The romantic-triangle set against an environment of machines and technology was territory William Wellman had covered before (in Wings, most notably), and here, in Other Men’s Women, instead of planes, like in Wings, we’ve got trains.
Male friendship and work is very important in Wellman’s films, and here we see the friendship of Bill (Grant Withers) and Jack (Regis Toomey), both engineers at the railyards. They have known each other since boyhood, but their lives have taken different paths. Bill is a wild boy, living it up as a single man, although he does have a steady girl of sorts, Marie – played by Joan Blondell, in one of her stock performances (I mean that in the best sense) as a somewhat-floozy yet practical working girl. Marie wants to get married. Bill puts her off. He clearly has a drinking problem, which is why he always carries gum on him, offering everyone he meets “a chew” (it’s kind of an annoying bit).
Jack, on the other hand, has married a nice woman named Lily (played by Mary Astor, breathtaking here, what a face) and lives in an idyllic cottage with vines of sweetpeas in the garden and a roast in the oven, etc. Jack and Bill banter with one another as they take the trains out on their routes, Jack asking Bill why he doesn’t settle down, and Bill putting him off, wild oats and all that. Bill ends up getting thrown out of his rooming house for drunken disorderly behavior and Jack invites him to stay with him and Lily. For a while, things go well. Lily is adorable, funny and kind, giving Bill a haircut, and including him in family gatherings. She thinks he needs to be married. He clearly needs a woman to straighten him up. Slowly, the two fall in love, right under Jack’s eyes. Bill and Lily have a confrontation in the kitchen, after a sudden kiss, and Bill demands that Lily tell Jack what has happened. He cannot betray his friend. They must go to him and confess, and she must leave Jack so that they can be married. Lily, a good girl, is devastated. She loves Bill but she cannot hurt Jack.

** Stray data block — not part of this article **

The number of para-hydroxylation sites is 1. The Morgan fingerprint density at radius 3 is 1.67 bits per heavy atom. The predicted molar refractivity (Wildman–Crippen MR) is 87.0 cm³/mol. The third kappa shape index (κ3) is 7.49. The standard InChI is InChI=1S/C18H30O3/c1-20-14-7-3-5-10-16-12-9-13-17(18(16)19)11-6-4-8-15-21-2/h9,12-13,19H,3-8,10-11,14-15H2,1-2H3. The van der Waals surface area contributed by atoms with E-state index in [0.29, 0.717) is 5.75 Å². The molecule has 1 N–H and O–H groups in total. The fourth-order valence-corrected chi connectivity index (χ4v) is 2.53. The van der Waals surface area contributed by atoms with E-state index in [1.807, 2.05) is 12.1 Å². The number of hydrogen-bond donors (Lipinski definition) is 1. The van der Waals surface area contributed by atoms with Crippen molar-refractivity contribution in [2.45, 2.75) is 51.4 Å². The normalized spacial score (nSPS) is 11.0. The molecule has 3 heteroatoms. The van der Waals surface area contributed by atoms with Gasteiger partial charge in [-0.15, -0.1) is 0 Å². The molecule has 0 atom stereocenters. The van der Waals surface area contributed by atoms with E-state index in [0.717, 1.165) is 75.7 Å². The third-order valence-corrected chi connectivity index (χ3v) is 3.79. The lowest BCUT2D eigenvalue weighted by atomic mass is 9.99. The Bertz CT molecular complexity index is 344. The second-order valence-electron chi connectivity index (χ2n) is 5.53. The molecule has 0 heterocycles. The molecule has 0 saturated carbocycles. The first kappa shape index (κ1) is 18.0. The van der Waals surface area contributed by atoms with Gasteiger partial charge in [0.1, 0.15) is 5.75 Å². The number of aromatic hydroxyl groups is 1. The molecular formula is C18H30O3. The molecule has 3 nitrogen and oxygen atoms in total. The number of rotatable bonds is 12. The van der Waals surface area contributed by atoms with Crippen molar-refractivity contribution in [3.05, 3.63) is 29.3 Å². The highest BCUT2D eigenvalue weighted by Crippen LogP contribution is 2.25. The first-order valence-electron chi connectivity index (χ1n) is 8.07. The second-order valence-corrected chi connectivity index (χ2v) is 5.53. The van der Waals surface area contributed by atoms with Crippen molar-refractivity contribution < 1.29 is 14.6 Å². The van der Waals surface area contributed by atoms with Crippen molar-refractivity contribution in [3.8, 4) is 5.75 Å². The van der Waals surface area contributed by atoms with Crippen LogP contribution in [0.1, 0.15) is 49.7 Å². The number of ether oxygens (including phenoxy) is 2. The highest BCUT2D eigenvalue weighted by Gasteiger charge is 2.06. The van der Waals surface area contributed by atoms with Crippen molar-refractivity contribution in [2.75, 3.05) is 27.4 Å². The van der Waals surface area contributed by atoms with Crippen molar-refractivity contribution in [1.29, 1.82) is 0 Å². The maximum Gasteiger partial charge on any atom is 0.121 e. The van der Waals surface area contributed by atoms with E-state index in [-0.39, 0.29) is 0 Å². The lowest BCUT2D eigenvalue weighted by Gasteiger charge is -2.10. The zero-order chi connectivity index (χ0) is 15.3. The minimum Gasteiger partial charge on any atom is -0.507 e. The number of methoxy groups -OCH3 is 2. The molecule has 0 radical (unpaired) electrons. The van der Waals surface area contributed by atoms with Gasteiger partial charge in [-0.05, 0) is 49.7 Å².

Jack, who has come to suspect something has happened, confronts Bill one night on the train, and they have a huge fight which has a tragic result. Jack is blinded. Lily cares for him in the aftermath of his injury, but he can sense her pity and it is unbearable to him. Bill is haunted by what he has done. Poor Marie, hanging on all this time, having no idea what is happening.
Rain pours down for weeks on end, and the town is threatened by flooding. The last half hour of the picture takes place in a torrential downpour, filmed with stark realistic gloom. The river is rising. A bridge is threatened. Lily is sent away to stay with her mother. Jack, blind and yet determined, stumbles out into the cavernous railyards (seemingly endless, there is one fantastic shot of Jack walking along the lined-up locomotives, stationary and giant, as the rain thunders down), with a plan in his head, something he has hidden from everyone, a plan to make things right for himself, for Jack, and for Lily.